Another unique piece of digital literature is Nightingale's Playground by Andy Campbell and Judi Alston. This interactive fiction is a link between the original concept of text based interactive fiction and gaming as we know it now Shelley Jackson's 'Patchwork Girl', based on 'Frankenstein's Monster' by Mary Shelley, is described as "an electronic fiction that manages to be at once highly original and intensely parasitic on its print predecessors."[12] Throughout the hypertext, Jackson integrates resemblance to the stitching together of Frankenstein's monster's limbs.

See also[edit]


  • Bolter, Jay David. Writing Space: Computers, Hypertext, and the Remediation of Print, Second Edition. Mahwah: Lawrence Erlbaum Associates, 2001.
  • ---. Remediation: Understanding New Media. Cambridge: MIT Press, 1999.
  • Ciccoricco, David. Reading Network Fiction. Tuscaloosa: University of Alabama Press, 2007.
  • Gendolla, Peter; Schäfer, Jörgen (eds.). The Aesthetics of Net Literature. Writing, Reading and Playing in Programmable Media. Bielefeld (Germany): Transcript, 2007.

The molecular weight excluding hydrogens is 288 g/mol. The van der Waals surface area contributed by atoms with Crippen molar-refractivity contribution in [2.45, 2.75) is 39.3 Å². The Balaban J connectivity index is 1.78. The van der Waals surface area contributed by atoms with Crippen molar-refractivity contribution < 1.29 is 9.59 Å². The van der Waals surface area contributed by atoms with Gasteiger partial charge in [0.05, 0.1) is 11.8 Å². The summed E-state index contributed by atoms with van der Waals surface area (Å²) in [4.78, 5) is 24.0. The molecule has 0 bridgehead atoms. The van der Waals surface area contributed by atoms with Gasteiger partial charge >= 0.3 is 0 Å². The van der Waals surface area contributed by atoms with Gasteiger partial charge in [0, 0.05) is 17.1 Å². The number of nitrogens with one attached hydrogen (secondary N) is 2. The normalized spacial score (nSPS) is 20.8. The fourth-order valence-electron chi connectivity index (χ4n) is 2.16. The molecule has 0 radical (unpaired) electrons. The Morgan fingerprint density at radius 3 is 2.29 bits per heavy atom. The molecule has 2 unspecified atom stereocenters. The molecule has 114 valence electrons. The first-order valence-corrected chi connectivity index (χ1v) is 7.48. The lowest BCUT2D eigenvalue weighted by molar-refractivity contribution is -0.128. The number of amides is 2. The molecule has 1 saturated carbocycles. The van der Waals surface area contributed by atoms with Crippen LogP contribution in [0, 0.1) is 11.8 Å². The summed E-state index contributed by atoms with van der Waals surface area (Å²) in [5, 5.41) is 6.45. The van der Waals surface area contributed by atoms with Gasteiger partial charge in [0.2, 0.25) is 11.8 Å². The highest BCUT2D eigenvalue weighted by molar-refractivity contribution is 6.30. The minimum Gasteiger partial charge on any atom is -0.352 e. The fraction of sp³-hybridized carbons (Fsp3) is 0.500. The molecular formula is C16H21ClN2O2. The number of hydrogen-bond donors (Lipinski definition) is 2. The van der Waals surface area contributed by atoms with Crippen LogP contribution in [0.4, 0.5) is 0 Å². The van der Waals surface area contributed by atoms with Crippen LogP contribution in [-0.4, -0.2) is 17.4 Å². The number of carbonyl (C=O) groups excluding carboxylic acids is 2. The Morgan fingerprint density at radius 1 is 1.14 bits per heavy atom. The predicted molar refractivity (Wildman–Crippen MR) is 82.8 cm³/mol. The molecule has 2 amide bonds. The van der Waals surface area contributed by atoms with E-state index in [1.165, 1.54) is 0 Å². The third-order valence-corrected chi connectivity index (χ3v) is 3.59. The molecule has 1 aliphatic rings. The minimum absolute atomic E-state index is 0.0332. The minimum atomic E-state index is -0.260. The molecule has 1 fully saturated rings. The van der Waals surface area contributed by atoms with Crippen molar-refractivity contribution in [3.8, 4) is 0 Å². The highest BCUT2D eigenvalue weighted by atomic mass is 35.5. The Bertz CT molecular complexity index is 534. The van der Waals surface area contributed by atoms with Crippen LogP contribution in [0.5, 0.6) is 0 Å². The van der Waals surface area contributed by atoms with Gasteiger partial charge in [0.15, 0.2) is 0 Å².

• Glazier, Loss Pequeño. Digital Poetics: the Making of E-Poetries. Alabama, 2002.
  • Hansen, Mark B. N. Bodies in Code: Interfaces With Digital Media. Routledge, 2006.
  • ---. New Philosophy For New Media. Cambridge:MIT Press, 2004.
  • Hayles, N. Katherine. Electronic Literature: New Horizons for the Literary. Notre Dame: University of Notre Dame Press, 2008.[9]
  • ---. My Mother Was a Computer: Digital Subjects and Literary Texts. Chicago: University of Chicago Press, 2005.
  • ---. Writing Machines. Cambridge: MIT Press, 2002.
  • Landow, George.Hypertext 3.0 : Critical Theory and New Media in an Era of Globalization (Parallax: Re-visions of Culture and Society), 2005
  • ---.Hypertext 2.0 : The Convergence of Contemporary Critical Theory and Technology (Parallax: Re-visions of Culture and Society), 1997
  • ---.Hypertext : The Convergence of Contemporary Critical Theory and Technology (Parallax: Re-visions of Culture and Society), 1991
  • ---.Hyper/Text/Theory, 1994
  • Manovich, Lev.The Language of New Media, MIT Press, Cambridge Mass, USA, 2001.